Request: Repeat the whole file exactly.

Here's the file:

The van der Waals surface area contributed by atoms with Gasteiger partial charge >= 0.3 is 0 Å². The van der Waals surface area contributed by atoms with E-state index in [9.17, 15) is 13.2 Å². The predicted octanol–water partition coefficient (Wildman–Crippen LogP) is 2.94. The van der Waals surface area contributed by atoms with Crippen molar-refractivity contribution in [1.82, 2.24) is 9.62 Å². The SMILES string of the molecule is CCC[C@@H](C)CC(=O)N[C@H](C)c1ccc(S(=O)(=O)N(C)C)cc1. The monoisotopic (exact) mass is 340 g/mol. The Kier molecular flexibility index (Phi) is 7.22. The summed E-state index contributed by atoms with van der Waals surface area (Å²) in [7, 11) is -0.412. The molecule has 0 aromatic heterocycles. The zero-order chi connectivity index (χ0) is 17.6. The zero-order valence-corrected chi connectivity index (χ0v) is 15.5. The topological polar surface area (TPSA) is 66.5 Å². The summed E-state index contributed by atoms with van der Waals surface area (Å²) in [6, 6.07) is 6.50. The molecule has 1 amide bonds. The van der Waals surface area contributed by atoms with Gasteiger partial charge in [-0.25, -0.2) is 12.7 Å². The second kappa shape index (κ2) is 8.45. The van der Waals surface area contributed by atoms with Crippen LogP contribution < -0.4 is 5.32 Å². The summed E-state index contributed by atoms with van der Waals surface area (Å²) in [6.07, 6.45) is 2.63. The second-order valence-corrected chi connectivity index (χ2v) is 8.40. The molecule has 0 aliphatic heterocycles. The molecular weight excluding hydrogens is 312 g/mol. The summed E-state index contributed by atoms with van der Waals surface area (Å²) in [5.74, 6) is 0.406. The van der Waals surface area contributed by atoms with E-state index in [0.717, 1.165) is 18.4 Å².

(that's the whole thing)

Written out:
The van der Waals surface area contributed by atoms with Gasteiger partial charge >= 0.3 is 0 Å². The van der Waals surface area contributed by atoms with E-state index in [9.17, 15) is 13.2 Å². The predicted octanol–water partition coefficient (Wildman–Crippen LogP) is 2.94. The van der Waals surface area contributed by atoms with Crippen molar-refractivity contribution in [1.82, 2.24) is 9.62 Å². The SMILES string of the molecule is CCC[C@@H](C)CC(=O)N[C@H](C)c1ccc(S(=O)(=O)N(C)C)cc1. The monoisotopic (exact) mass is 340 g/mol. The Kier molecular flexibility index (Phi) is 7.22. The summed E-state index contributed by atoms with van der Waals surface area (Å²) in [7, 11) is -0.412. The molecule has 0 aromatic heterocycles. The zero-order chi connectivity index (χ0) is 17.6. The zero-order valence-corrected chi connectivity index (χ0v) is 15.5. The topological polar surface area (TPSA) is 66.5 Å². The summed E-state index contributed by atoms with van der Waals surface area (Å²) in [6, 6.07) is 6.50. The molecule has 1 amide bonds. The van der Waals surface area contributed by atoms with Gasteiger partial charge in [-0.25, -0.2) is 12.7 Å². The second kappa shape index (κ2) is 8.45. The van der Waals surface area contributed by atoms with Crippen LogP contribution < -0.4 is 5.32 Å². The summed E-state index contributed by atoms with van der Waals surface area (Å²) in [6.07, 6.45) is 2.63. The second-order valence-corrected chi connectivity index (χ2v) is 8.40. The molecule has 0 aliphatic heterocycles. The molecular weight excluding hydrogens is 312 g/mol. The summed E-state index contributed by atoms with van der Waals surface area (Å²) in [5.74, 6) is 0.406. The van der Waals surface area contributed by atoms with E-state index in [0.717, 1.165) is 18.4 Å².